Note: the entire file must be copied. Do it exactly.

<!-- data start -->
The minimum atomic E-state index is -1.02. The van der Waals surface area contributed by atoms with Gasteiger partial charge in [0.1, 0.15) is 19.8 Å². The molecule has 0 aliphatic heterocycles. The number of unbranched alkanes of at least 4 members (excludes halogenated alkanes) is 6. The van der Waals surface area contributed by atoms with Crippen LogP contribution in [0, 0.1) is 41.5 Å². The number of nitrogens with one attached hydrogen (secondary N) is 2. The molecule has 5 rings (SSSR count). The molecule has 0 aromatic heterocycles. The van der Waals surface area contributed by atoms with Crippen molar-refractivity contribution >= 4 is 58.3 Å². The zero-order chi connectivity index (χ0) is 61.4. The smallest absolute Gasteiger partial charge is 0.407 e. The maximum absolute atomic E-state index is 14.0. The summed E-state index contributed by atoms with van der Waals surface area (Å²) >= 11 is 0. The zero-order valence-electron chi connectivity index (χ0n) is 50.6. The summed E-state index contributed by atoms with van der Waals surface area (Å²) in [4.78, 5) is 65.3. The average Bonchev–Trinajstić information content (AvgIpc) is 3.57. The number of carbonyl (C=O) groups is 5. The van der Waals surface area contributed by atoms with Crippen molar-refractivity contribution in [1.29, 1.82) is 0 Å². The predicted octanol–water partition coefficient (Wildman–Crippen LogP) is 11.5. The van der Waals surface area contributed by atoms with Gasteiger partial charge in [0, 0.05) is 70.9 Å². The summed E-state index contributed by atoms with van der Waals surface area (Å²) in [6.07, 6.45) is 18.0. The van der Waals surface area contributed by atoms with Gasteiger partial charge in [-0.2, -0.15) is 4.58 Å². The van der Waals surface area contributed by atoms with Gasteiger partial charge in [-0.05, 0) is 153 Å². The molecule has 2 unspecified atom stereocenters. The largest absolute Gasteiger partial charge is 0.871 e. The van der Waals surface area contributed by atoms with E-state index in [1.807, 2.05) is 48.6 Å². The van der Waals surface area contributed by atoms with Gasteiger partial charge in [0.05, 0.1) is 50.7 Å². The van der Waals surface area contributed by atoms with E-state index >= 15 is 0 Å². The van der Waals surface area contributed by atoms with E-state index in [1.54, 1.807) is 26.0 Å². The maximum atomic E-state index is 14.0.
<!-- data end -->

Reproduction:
The minimum atomic E-state index is -1.02. The van der Waals surface area contributed by atoms with Gasteiger partial charge in [0.1, 0.15) is 19.8 Å². The molecule has 0 aliphatic heterocycles. The number of unbranched alkanes of at least 4 members (excludes halogenated alkanes) is 6. The van der Waals surface area contributed by atoms with Crippen LogP contribution in [0, 0.1) is 41.5 Å². The number of nitrogens with one attached hydrogen (secondary N) is 2. The molecule has 5 rings (SSSR count). The molecule has 0 aromatic heterocycles. The van der Waals surface area contributed by atoms with Crippen molar-refractivity contribution >= 4 is 58.3 Å². The zero-order chi connectivity index (χ0) is 61.4. The smallest absolute Gasteiger partial charge is 0.407 e. The maximum absolute atomic E-state index is 14.0. The summed E-state index contributed by atoms with van der Waals surface area (Å²) >= 11 is 0. The zero-order valence-electron chi connectivity index (χ0n) is 50.6. The summed E-state index contributed by atoms with van der Waals surface area (Å²) in [4.78, 5) is 65.3. The average Bonchev–Trinajstić information content (AvgIpc) is 3.57. The number of carbonyl (C=O) groups is 5. The van der Waals surface area contributed by atoms with Crippen molar-refractivity contribution in [1.29, 1.82) is 0 Å². The predicted octanol–water partition coefficient (Wildman–Crippen LogP) is 11.5. The van der Waals surface area contributed by atoms with Gasteiger partial charge in [0, 0.05) is 70.9 Å². The summed E-state index contributed by atoms with van der Waals surface area (Å²) in [6.07, 6.45) is 18.0. The van der Waals surface area contributed by atoms with Gasteiger partial charge in [-0.2, -0.15) is 4.58 Å². The van der Waals surface area contributed by atoms with Gasteiger partial charge in [-0.05, 0) is 153 Å². The molecule has 2 unspecified atom stereocenters. The largest absolute Gasteiger partial charge is 0.871 e. The van der Waals surface area contributed by atoms with E-state index in [1.807, 2.05) is 48.6 Å². The van der Waals surface area contributed by atoms with Gasteiger partial charge in [0.05, 0.1) is 50.7 Å². The van der Waals surface area contributed by atoms with E-state index >= 15 is 0 Å². The van der Waals surface area contributed by atoms with E-state index in [1.54, 1.807) is 26.0 Å². The maximum atomic E-state index is 14.0.